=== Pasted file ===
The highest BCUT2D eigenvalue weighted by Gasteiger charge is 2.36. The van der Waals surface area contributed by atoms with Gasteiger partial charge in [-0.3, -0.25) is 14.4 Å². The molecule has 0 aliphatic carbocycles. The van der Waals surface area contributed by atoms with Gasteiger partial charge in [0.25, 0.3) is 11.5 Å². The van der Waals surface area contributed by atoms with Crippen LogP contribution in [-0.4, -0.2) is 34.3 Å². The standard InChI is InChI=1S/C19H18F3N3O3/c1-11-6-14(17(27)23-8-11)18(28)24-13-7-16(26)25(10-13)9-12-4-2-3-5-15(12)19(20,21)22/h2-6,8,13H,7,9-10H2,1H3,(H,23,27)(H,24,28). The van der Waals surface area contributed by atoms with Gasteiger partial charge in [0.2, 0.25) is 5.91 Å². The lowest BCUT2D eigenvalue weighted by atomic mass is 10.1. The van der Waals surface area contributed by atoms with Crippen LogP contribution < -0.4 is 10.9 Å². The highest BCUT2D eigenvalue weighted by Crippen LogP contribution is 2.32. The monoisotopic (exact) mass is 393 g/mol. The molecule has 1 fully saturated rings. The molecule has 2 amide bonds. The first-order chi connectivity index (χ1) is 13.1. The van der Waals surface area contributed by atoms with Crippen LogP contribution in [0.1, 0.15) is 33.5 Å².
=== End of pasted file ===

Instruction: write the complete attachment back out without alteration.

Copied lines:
The highest BCUT2D eigenvalue weighted by Gasteiger charge is 2.36. The van der Waals surface area contributed by atoms with Gasteiger partial charge in [-0.3, -0.25) is 14.4 Å². The molecule has 0 aliphatic carbocycles. The van der Waals surface area contributed by atoms with Gasteiger partial charge in [0.25, 0.3) is 11.5 Å². The van der Waals surface area contributed by atoms with Crippen LogP contribution in [-0.4, -0.2) is 34.3 Å². The standard InChI is InChI=1S/C19H18F3N3O3/c1-11-6-14(17(27)23-8-11)18(28)24-13-7-16(26)25(10-13)9-12-4-2-3-5-15(12)19(20,21)22/h2-6,8,13H,7,9-10H2,1H3,(H,23,27)(H,24,28). The van der Waals surface area contributed by atoms with Gasteiger partial charge in [0.2, 0.25) is 5.91 Å². The lowest BCUT2D eigenvalue weighted by atomic mass is 10.1. The van der Waals surface area contributed by atoms with Crippen LogP contribution < -0.4 is 10.9 Å². The highest BCUT2D eigenvalue weighted by Crippen LogP contribution is 2.32. The monoisotopic (exact) mass is 393 g/mol. The molecule has 1 fully saturated rings. The molecule has 2 amide bonds. The first-order chi connectivity index (χ1) is 13.1. The van der Waals surface area contributed by atoms with Crippen LogP contribution in [0.1, 0.15) is 33.5 Å².